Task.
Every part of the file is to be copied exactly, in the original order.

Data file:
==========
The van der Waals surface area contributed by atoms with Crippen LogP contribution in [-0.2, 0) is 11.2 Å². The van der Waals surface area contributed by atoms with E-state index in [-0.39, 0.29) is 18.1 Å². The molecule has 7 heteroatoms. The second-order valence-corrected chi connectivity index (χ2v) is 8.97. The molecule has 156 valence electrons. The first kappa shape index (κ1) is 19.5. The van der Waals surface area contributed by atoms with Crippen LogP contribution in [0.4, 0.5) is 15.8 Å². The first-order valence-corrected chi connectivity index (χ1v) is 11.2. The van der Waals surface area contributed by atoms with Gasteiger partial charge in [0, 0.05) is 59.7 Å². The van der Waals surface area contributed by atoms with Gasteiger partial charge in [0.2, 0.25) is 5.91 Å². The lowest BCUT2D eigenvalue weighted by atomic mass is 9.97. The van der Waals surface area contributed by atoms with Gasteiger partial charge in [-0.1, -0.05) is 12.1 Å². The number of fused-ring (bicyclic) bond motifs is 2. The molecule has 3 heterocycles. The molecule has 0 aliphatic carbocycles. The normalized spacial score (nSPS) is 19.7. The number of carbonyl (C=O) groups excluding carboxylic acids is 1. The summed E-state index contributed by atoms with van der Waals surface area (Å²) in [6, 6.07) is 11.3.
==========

The van der Waals surface area contributed by atoms with Crippen LogP contribution in [-0.2, 0) is 11.2 Å². The van der Waals surface area contributed by atoms with E-state index in [-0.39, 0.29) is 18.1 Å². The molecule has 7 heteroatoms. The second-order valence-corrected chi connectivity index (χ2v) is 8.97. The molecule has 156 valence electrons. The first kappa shape index (κ1) is 19.5. The van der Waals surface area contributed by atoms with Crippen LogP contribution in [0.4, 0.5) is 15.8 Å². The first-order valence-corrected chi connectivity index (χ1v) is 11.2. The van der Waals surface area contributed by atoms with Gasteiger partial charge in [0, 0.05) is 59.7 Å². The van der Waals surface area contributed by atoms with Gasteiger partial charge in [0.2, 0.25) is 5.91 Å². The lowest BCUT2D eigenvalue weighted by atomic mass is 9.97. The van der Waals surface area contributed by atoms with Gasteiger partial charge in [-0.1, -0.05) is 12.1 Å². The number of fused-ring (bicyclic) bond motifs is 2. The molecule has 3 heterocycles. The molecule has 0 aliphatic carbocycles. The normalized spacial score (nSPS) is 19.7. The number of carbonyl (C=O) groups excluding carboxylic acids is 1. The summed E-state index contributed by atoms with van der Waals surface area (Å²) in [6, 6.07) is 11.3.